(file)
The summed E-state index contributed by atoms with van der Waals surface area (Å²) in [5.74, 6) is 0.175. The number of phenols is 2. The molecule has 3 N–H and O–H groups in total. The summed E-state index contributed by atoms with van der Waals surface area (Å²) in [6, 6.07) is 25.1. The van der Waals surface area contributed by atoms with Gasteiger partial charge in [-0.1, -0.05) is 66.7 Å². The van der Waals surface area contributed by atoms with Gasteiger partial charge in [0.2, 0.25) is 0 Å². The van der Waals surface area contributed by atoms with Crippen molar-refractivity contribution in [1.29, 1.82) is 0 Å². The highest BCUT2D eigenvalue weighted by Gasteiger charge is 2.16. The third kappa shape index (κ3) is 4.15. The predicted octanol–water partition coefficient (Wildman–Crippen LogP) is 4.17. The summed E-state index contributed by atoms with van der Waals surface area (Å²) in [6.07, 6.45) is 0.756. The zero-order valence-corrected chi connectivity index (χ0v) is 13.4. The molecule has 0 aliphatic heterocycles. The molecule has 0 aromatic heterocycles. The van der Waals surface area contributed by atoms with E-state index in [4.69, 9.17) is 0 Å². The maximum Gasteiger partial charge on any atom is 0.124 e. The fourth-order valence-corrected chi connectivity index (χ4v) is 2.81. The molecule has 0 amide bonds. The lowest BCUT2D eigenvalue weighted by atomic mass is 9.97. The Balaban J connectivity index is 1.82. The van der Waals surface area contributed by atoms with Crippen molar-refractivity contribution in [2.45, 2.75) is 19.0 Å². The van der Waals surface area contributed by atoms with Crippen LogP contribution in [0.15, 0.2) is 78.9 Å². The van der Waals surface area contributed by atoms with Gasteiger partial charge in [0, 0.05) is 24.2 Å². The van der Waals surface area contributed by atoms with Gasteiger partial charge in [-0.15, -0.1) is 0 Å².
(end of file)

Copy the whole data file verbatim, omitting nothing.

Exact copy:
The summed E-state index contributed by atoms with van der Waals surface area (Å²) in [5.74, 6) is 0.175. The number of phenols is 2. The molecule has 3 N–H and O–H groups in total. The summed E-state index contributed by atoms with van der Waals surface area (Å²) in [6, 6.07) is 25.1. The van der Waals surface area contributed by atoms with Gasteiger partial charge in [-0.1, -0.05) is 66.7 Å². The van der Waals surface area contributed by atoms with Gasteiger partial charge in [0.2, 0.25) is 0 Å². The van der Waals surface area contributed by atoms with Crippen molar-refractivity contribution in [1.29, 1.82) is 0 Å². The highest BCUT2D eigenvalue weighted by Gasteiger charge is 2.16. The third kappa shape index (κ3) is 4.15. The predicted octanol–water partition coefficient (Wildman–Crippen LogP) is 4.17. The summed E-state index contributed by atoms with van der Waals surface area (Å²) in [6.07, 6.45) is 0.756. The zero-order valence-corrected chi connectivity index (χ0v) is 13.4. The molecule has 0 aliphatic heterocycles. The molecule has 0 aromatic heterocycles. The van der Waals surface area contributed by atoms with E-state index in [4.69, 9.17) is 0 Å². The maximum Gasteiger partial charge on any atom is 0.124 e. The fourth-order valence-corrected chi connectivity index (χ4v) is 2.81. The molecule has 0 amide bonds. The lowest BCUT2D eigenvalue weighted by atomic mass is 9.97. The Balaban J connectivity index is 1.82. The van der Waals surface area contributed by atoms with Crippen molar-refractivity contribution in [2.45, 2.75) is 19.0 Å². The van der Waals surface area contributed by atoms with Crippen LogP contribution in [0.15, 0.2) is 78.9 Å². The van der Waals surface area contributed by atoms with Gasteiger partial charge in [0, 0.05) is 24.2 Å². The van der Waals surface area contributed by atoms with Gasteiger partial charge in [-0.15, -0.1) is 0 Å².